State Sen. Dallas Heard, R-Winston, is calling out Democrats for what he said is a lack of transparency about next week’s legislative special session on police reform and the COVID-19 pandemic.
In a news release, Gov. Kate Brown said several pandemic policies she’s created through executive orders, like a moratorium on evictions and protecting CARES Act payments from garnishment should be codified into statutes. That and police accountability are on the agenda.
But Heard said Republicans don’t know much more than that. With less than a week to go, they’ve been given no proposed legislation to review and aren’t being invited to submit their own proposals.
“I literally have not seen a bill,” Heard said. “We the legislative members of the legislative assembly have not been provided bills to look at. We don’t even know what we’re looking at. And we probably won’t see any legislation to absorb until at least Tuesday or literally the day of, Wednesday.”
Heard said it feels like an ambush, with legislators rushed to approve bills they haven’t fully had a chance to evaluate.
Heard also objected to what he said was the secrecy around the session itself, with members of the public not allowed to enter the building to view the proceedings directly, and the mandate that legislators wear masks in the Capitol Building.
“If I was governor or if I was speaker or if I was president of the Senate, first and foremost, I would request that people wear masks, I would not order it because I am not a king, I am a servant,” Heard said.
“Second of all, I would allow anyone who sought to participate in the public process of the laws that will govern their lives to be fully allowed to enter their capitol building to participate,” he said. “Otherwise, we need to delay this or we need to go outside, the legislature, the governor and everybody and set up an outdoor public hearing process where we can socially distance if people feel that is necessary and wear masks and the whole thing if they so choose and participate in the public process that way.”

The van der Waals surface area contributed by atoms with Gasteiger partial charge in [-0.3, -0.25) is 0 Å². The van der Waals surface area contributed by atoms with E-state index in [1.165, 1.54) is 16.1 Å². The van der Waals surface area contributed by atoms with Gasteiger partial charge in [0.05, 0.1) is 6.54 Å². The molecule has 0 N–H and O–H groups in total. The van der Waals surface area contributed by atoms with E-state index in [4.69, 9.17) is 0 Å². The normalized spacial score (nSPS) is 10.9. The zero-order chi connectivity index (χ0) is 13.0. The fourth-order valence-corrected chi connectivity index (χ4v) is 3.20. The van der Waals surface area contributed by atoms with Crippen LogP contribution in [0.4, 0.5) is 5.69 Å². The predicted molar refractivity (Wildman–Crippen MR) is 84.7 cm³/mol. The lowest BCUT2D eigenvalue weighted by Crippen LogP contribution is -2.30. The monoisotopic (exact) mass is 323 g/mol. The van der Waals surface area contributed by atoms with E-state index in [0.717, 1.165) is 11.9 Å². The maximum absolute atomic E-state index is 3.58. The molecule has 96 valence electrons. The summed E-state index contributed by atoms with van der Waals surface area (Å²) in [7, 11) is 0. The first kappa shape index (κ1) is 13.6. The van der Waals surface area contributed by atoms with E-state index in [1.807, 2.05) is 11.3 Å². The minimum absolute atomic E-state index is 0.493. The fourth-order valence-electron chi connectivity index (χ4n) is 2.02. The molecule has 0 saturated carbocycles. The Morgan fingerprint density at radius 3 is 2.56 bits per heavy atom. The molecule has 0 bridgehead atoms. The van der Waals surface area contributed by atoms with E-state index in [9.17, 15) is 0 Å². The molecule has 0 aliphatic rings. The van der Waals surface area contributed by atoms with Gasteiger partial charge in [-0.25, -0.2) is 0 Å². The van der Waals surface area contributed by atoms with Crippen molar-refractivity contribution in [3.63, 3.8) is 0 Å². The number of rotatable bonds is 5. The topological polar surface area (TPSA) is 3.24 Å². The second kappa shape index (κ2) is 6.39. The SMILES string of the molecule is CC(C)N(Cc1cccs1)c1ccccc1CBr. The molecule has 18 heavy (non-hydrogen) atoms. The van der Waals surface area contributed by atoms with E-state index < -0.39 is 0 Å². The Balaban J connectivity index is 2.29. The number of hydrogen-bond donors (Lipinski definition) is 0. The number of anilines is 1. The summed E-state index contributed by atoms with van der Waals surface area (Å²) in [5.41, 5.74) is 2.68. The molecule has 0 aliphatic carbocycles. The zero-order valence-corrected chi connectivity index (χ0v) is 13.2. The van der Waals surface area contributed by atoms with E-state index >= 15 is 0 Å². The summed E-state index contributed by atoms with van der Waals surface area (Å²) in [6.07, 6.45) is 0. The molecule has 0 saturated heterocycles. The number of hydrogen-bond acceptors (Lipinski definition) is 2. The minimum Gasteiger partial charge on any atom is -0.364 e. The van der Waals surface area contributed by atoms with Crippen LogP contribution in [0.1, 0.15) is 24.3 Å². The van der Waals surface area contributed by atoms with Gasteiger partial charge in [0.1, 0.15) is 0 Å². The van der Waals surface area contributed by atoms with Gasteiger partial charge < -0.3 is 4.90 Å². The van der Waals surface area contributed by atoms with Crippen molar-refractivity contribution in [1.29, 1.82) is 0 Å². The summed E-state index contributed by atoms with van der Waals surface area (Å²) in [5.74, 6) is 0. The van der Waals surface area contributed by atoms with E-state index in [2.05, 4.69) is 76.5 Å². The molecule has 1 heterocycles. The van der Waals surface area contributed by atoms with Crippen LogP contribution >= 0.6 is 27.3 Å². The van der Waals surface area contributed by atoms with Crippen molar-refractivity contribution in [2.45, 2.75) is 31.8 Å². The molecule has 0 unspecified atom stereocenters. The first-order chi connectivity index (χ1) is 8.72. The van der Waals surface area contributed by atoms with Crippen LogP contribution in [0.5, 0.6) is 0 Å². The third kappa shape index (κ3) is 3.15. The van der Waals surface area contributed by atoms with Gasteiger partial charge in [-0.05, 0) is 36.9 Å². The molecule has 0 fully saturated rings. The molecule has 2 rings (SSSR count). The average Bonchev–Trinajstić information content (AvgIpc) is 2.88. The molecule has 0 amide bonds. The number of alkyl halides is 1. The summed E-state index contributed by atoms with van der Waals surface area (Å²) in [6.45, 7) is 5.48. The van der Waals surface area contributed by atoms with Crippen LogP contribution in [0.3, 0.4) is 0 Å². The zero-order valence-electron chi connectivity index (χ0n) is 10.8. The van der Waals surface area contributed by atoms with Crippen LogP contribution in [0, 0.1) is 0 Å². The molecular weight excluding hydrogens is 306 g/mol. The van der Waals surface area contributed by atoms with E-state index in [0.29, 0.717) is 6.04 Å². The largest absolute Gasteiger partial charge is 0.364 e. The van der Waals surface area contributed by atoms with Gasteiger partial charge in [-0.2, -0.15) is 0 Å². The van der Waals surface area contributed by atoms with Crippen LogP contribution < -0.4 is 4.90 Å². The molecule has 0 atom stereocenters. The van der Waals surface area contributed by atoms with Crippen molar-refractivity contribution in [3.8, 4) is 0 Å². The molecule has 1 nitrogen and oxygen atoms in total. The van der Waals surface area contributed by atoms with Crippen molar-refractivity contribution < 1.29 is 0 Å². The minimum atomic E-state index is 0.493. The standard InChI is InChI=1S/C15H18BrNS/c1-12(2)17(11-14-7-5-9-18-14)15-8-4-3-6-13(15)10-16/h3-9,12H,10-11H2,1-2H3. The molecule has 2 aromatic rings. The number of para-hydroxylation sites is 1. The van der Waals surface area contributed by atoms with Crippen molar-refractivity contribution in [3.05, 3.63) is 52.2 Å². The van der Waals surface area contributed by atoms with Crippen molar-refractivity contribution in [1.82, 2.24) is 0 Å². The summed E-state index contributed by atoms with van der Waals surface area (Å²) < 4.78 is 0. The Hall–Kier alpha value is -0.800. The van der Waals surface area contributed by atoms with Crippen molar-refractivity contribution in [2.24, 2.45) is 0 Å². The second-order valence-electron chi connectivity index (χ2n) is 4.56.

Heard said he does plan to wear a mask, though, because it’s the least he can do when entering a building with people who are terrified of COVID-19.
While he doesn’t object to the topics on the agenda for next week, Heard said the list is too narrow. He thinks it should also include dealing with the failures of the Oregon Employment Department to get unemployment checks to the people who need them.
On the topic of police accountability, Heard said he will look at law enforcement through the same prism he does all government agencies.
“We should do everything we can to ensure the rights and freedom of all citizens are protected. There is no cost too great to ensure that result. We should never be quick to use violent force against each other in this society,” he said.
At the same time, he said, law enforcement must be able to protect the rights and freedom of law abiding citizens.
“If there is a conflict between law enforcement and a citizen who is being accused of doing something violent or whatever, we should promote policies that give our law enforcement the ability to protect themselves while equally attempting to keep the situation from becoming deadly as they deal with the citizen who is finding themselves in the crosshairs of this disagreement,” he said.